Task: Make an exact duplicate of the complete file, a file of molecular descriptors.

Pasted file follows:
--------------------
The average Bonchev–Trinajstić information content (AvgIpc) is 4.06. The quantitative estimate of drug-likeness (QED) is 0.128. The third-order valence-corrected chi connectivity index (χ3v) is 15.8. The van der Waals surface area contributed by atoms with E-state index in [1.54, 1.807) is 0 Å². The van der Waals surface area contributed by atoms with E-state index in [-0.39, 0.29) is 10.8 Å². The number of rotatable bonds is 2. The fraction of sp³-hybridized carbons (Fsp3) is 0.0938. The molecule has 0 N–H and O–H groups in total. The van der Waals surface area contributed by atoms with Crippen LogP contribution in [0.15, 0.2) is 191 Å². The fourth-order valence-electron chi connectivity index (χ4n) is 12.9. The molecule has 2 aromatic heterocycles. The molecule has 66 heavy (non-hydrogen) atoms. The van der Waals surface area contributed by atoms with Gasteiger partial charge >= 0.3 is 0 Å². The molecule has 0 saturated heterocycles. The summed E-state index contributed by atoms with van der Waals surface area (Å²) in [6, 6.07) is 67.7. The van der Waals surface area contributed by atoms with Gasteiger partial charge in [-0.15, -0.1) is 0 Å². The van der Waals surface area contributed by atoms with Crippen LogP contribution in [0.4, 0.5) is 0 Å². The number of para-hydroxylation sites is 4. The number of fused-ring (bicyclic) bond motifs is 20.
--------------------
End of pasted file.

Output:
The average Bonchev–Trinajstić information content (AvgIpc) is 4.06. The quantitative estimate of drug-likeness (QED) is 0.128. The third-order valence-corrected chi connectivity index (χ3v) is 15.8. The van der Waals surface area contributed by atoms with E-state index in [1.54, 1.807) is 0 Å². The van der Waals surface area contributed by atoms with E-state index in [-0.39, 0.29) is 10.8 Å². The number of rotatable bonds is 2. The fraction of sp³-hybridized carbons (Fsp3) is 0.0938. The molecule has 0 N–H and O–H groups in total. The van der Waals surface area contributed by atoms with Crippen LogP contribution in [0.15, 0.2) is 191 Å². The fourth-order valence-electron chi connectivity index (χ4n) is 12.9. The molecule has 2 aromatic heterocycles. The molecule has 66 heavy (non-hydrogen) atoms. The van der Waals surface area contributed by atoms with Gasteiger partial charge >= 0.3 is 0 Å². The molecule has 0 saturated heterocycles. The summed E-state index contributed by atoms with van der Waals surface area (Å²) in [6, 6.07) is 67.7. The van der Waals surface area contributed by atoms with Gasteiger partial charge in [-0.15, -0.1) is 0 Å². The van der Waals surface area contributed by atoms with Crippen LogP contribution in [0.4, 0.5) is 0 Å². The number of para-hydroxylation sites is 4. The number of fused-ring (bicyclic) bond motifs is 20.